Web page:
spot the tighter players than you and play at them
go sll in on your big blind while you still have some chips
its all about feel
you have to take a shot sooner or later if the cards aint cooperating
theres a trip report i wrote about this very thing
"card dead at the borgota"
read my favortie book
winning poker tournaments one hand at a time by apestyles, rizen and pearljammer
it really helps you think about what THE OTHER GUY is THINKING
 
Old
Default
Mon Mar 21, 2011, 02:58 AM
(#3)
tomrankin51's Avatar
Since: Aug 2010
Posts: 242
BronzeStar
That wasn't the point I was making. It's not a situation where you're card dead thats a problem. It's the time when you have to take on slightly more risk due to a shortening stack (ie under 30BB, or even under 10 M if you like). Small pairs and suited connectors lose their value so they're not cards to be playing.

So do you tighten up then? No you can't because you have to fight. So you need to play hands that you know have lost their value.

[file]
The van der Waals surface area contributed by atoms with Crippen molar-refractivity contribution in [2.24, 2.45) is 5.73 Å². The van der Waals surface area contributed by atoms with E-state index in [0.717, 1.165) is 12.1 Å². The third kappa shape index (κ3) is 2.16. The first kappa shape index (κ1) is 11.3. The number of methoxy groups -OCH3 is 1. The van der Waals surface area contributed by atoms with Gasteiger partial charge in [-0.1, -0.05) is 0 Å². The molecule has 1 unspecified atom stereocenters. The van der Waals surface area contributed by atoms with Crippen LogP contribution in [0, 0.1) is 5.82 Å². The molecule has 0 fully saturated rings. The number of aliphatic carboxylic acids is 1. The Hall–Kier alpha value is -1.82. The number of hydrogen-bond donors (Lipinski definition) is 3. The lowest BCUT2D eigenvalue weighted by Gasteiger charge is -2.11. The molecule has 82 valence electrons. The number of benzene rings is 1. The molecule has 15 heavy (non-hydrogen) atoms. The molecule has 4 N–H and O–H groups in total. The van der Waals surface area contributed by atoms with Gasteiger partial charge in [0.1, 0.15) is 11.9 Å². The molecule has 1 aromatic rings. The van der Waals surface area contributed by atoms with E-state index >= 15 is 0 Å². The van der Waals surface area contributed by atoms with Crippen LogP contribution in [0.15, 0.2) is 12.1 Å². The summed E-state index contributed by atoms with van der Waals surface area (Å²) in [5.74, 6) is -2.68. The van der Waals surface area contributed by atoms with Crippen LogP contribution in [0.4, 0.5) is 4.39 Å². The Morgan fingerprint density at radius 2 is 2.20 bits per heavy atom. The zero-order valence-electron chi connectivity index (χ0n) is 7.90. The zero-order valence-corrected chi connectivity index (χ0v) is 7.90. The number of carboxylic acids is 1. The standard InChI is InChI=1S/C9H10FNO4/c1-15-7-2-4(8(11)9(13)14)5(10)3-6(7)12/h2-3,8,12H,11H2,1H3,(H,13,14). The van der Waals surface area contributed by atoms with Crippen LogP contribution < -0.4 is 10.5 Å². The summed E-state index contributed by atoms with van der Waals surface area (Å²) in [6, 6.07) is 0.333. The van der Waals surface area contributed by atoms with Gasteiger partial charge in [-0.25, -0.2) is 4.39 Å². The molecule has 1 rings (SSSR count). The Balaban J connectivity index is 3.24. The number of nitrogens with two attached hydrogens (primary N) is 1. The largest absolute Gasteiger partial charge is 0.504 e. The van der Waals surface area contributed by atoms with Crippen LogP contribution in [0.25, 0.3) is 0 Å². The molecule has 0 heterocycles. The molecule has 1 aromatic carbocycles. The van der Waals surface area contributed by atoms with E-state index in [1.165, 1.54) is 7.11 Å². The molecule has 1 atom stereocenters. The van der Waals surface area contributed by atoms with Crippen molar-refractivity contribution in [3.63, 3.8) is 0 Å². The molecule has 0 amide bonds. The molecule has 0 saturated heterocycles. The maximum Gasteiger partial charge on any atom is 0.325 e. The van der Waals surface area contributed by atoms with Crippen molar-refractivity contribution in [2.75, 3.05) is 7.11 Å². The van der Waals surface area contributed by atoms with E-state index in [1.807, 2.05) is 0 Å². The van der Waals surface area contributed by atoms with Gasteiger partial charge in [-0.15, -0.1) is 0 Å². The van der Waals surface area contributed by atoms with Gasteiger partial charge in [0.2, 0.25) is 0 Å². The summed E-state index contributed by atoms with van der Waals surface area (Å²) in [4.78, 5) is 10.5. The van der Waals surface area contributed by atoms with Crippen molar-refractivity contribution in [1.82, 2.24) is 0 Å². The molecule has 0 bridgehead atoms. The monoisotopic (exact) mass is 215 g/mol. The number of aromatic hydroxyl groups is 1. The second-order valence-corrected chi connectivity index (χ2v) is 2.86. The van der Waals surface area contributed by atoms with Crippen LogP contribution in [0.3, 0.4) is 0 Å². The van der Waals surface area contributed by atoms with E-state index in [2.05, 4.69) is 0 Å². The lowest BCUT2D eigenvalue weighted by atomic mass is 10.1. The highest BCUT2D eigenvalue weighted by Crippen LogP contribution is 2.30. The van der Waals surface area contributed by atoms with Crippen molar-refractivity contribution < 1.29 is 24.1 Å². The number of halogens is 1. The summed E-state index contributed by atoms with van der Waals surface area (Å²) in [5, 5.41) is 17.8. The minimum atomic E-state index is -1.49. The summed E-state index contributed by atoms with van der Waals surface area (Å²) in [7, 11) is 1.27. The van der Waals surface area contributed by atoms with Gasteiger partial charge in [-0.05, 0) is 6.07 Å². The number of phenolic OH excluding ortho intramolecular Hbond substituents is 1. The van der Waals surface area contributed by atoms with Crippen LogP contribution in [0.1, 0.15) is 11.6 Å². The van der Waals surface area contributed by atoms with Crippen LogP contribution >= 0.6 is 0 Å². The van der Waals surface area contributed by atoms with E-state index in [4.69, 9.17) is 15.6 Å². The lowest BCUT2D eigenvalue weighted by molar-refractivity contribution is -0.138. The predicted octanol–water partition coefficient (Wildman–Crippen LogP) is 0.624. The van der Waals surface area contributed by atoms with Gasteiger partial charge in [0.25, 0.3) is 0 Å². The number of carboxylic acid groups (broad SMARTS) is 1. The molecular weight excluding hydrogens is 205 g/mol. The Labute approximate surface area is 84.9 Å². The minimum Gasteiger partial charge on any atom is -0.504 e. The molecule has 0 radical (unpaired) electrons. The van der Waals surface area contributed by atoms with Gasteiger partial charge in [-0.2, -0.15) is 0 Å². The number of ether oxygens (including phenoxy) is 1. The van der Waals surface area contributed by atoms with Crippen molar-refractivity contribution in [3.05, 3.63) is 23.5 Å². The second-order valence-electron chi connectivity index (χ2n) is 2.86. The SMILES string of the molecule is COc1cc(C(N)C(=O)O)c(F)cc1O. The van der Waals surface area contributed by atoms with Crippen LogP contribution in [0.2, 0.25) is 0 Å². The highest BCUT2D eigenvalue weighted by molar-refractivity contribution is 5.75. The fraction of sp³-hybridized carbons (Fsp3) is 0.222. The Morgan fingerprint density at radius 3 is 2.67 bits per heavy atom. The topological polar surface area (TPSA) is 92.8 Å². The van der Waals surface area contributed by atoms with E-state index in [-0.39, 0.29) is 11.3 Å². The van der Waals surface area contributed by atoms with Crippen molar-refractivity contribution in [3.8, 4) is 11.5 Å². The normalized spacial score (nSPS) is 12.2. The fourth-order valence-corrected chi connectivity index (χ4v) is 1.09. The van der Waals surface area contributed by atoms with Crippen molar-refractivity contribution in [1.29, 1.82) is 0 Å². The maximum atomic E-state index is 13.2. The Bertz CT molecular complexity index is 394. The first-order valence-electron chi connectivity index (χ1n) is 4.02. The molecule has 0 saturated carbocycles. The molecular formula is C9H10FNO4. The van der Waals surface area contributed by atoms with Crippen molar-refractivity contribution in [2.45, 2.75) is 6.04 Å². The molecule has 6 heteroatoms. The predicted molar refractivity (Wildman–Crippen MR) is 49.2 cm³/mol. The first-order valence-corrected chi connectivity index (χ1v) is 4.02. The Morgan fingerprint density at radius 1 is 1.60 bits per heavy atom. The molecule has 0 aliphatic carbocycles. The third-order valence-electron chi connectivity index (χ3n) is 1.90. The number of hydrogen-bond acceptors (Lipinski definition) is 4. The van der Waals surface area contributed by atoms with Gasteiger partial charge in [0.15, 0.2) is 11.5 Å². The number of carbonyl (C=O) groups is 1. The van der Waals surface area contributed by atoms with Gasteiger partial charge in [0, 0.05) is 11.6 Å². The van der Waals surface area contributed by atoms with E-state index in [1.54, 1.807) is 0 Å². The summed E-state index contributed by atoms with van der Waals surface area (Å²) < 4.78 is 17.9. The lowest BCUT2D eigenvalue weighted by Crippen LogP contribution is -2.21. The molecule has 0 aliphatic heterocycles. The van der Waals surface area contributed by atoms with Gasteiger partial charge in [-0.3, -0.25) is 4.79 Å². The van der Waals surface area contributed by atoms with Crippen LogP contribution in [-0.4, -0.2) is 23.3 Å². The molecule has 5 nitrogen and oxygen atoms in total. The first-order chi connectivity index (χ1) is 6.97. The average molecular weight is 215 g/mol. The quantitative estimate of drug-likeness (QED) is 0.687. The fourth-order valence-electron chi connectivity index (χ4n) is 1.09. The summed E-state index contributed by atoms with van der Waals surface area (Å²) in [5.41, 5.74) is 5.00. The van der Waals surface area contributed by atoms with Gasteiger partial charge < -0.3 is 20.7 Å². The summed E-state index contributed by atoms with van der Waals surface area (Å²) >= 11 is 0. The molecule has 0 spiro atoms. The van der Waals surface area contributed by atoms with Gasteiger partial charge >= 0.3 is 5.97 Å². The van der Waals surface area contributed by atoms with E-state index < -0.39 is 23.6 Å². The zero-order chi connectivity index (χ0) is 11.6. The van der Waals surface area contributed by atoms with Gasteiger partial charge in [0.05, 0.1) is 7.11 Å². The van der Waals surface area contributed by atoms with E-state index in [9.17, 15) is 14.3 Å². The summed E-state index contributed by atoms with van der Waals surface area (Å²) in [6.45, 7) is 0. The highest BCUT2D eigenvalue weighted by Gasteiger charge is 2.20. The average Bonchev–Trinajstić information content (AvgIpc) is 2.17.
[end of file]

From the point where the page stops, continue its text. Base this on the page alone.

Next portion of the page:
My question is do you play these hands knowing they're lacking in value long term to get ahead short term. Maths say that playing low value hands is going to lose you more than you win surely?
 
Old
Default
Mon Mar 21, 2011, 01:42 PM
(#4)
ketchup143's Avatar
Since: Jul 2010
Posts: 279
BronzeStar
i don't think a 30 bb stack is low enough to take the kind of risks that u r suggesting. if ur gonna see a flop with suited connectors and u have a smallish stack, u better be doing it in position with at the most a single standard raise before u with no callers. u obviously don't have a lot of fire power postflop, so u should only be playing hands while on the button or the cutoff, or occasionally the hijack assuming u r at a full table. i don't know where u got the impression that u should be playing MORE hands just b/c u r down to 20-30 bbs. u have to be more succint with ur betting, as ur chips have to do more for u since u can't afford to lose 10 bbs in a hand like u could when u had in the 50-75 bb range. hope this helps.